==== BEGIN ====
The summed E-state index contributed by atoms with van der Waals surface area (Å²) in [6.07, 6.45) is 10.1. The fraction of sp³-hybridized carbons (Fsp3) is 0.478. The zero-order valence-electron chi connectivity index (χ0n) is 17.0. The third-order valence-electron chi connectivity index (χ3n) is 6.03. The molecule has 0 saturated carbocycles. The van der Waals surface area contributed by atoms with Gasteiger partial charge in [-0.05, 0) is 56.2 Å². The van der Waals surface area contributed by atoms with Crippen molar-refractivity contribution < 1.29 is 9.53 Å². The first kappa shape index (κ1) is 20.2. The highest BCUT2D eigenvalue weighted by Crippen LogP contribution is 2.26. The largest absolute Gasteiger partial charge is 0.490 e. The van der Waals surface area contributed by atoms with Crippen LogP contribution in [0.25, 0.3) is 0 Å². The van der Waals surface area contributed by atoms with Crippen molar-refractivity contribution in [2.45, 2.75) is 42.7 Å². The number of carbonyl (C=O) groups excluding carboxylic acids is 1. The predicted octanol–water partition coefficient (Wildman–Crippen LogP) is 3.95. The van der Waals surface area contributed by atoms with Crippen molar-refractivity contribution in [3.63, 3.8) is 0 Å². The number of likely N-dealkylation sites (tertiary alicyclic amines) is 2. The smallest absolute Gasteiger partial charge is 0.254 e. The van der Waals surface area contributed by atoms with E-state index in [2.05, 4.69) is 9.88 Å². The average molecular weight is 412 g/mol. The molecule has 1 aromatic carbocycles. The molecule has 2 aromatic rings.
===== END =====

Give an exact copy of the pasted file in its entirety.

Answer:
The summed E-state index contributed by atoms with van der Waals surface area (Å²) in [6.07, 6.45) is 10.1. The fraction of sp³-hybridized carbons (Fsp3) is 0.478. The zero-order valence-electron chi connectivity index (χ0n) is 17.0. The third-order valence-electron chi connectivity index (χ3n) is 6.03. The molecule has 0 saturated carbocycles. The van der Waals surface area contributed by atoms with Gasteiger partial charge in [-0.05, 0) is 56.2 Å². The van der Waals surface area contributed by atoms with Crippen molar-refractivity contribution < 1.29 is 9.53 Å². The first kappa shape index (κ1) is 20.2. The highest BCUT2D eigenvalue weighted by Crippen LogP contribution is 2.26. The largest absolute Gasteiger partial charge is 0.490 e. The van der Waals surface area contributed by atoms with Crippen LogP contribution in [0.25, 0.3) is 0 Å². The van der Waals surface area contributed by atoms with Crippen molar-refractivity contribution in [2.45, 2.75) is 42.7 Å². The number of carbonyl (C=O) groups excluding carboxylic acids is 1. The predicted octanol–water partition coefficient (Wildman–Crippen LogP) is 3.95. The van der Waals surface area contributed by atoms with Crippen molar-refractivity contribution in [3.63, 3.8) is 0 Å². The number of likely N-dealkylation sites (tertiary alicyclic amines) is 2. The smallest absolute Gasteiger partial charge is 0.254 e. The van der Waals surface area contributed by atoms with E-state index in [2.05, 4.69) is 9.88 Å². The average molecular weight is 412 g/mol. The molecule has 1 aromatic carbocycles. The molecule has 2 aromatic rings.